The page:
CGIAR Gender

The Pulse: Hazel Malapit

Hazel Malapit
Gender Research Coordinator
CGIAR Research Program on Agriculture for Nutrition and Health, A4NH
International Food Policy Research Institute, IFPRI
Advisory Committee member, CGIAR Collaborative Platform for Gender Research

At A4NH, we analyze how different “pathways” lead to good health and nutrition outcomes for women, men and children. All of these agriculture-nutrition-health pathways are, in fact, mediated by gender, which means that the social norms guiding the relationships and differences in roles, responsibilities and opportunities between women and men are inherently embedded in processes leading to good nutrition and health. Dynamics between these social norms and the adoption of  technical and institutional innovations related to good nutrition and health are central to our research.

One key pathway in our framework is the income pathway. This is especially relevant for CGIAR researchers who are developing technologies that aim to boost the incomes of poor farmers thereby enabling them to consume more nutritious food, leading to better health outcomes for themselves and their families. To be able to understand whether and how technologies lead to our ultimate goals of good nutrition and health, we need to understand how women and men behave at different points in the income pathway. Who makes decisions as to production and which technologies to use? Can women and men access a technology equally or do they face different barriers? How do women and men interact with markets, and how do changes in income influence their diets as well as nutrition- and health-related expenditures? These are important questions to ask because we know that men and women in low-income countries are differently positioned across agricultural value chains. Women tend to be overrepresented in lower value activities, often in the informal sector. This results in unequal opportunities for women and men to earn the income that would allow them to buy nutritious food and access health services.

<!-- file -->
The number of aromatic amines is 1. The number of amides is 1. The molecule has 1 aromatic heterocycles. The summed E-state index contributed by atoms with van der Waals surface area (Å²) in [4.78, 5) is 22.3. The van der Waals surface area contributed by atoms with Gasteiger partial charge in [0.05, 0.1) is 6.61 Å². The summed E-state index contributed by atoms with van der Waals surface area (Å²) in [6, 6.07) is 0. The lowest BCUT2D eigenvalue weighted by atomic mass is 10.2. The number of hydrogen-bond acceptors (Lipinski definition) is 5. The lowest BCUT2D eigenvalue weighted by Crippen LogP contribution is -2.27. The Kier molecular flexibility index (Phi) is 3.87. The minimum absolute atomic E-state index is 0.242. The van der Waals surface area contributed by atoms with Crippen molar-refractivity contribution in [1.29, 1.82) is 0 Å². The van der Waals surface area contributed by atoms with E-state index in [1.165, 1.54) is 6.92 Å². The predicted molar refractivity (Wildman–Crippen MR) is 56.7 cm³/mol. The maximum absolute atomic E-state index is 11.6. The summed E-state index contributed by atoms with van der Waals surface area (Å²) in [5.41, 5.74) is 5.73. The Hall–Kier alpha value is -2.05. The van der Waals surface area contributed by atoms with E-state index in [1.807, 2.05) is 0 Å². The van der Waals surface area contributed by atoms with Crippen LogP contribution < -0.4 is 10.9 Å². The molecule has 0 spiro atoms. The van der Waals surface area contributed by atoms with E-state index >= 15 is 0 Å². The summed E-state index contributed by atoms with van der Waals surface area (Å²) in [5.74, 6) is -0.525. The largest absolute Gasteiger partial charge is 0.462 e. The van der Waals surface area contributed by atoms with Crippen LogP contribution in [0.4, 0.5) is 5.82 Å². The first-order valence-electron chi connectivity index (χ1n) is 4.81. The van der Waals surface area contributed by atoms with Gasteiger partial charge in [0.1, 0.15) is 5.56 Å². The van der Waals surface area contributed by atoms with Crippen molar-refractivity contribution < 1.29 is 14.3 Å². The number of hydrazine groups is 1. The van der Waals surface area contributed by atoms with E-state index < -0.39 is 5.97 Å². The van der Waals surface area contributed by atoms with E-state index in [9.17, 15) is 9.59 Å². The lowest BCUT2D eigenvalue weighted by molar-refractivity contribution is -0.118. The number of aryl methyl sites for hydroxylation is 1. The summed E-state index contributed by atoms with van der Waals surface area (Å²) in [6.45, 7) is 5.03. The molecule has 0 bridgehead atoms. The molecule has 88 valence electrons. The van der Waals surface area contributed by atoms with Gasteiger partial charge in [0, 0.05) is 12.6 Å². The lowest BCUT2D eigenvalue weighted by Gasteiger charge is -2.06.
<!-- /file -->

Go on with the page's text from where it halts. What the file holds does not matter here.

For example, in urban Kenya, women represent about 45 percent of milk traders, and yet formalization can unintentionally drive women away from milk markets. The ILRI-led MoreMilk project investigates whether a training, certification, and marketing intervention among peri-urban milk traders can empower informal women and men milk traders, and ultimately enhance the nutritional status of the milk traders and their families. The intervention provides training to urban milk traders on milk safety and quality, business skills and marketing, and the nutrition and health benefits of consuming milk.

But to take this discussion further, we need to scrutinize how nutrition and health outcomes are influenced by income allocations and negotiations within households. For example, is income being spent on the nutritional needs of “vulnerable” individuals, such as pregnant and lactating women? A common assumption is that an increase in income results in enhanced household nutrition and health status, but it can also lead to greater consumption of processed foods and goods with low nutritional value. Many questions remain unanswered about how markets and income affect nutrition and health outcomes. These are precisely the evidence gaps that A4NH is hoping to address in Phase 2.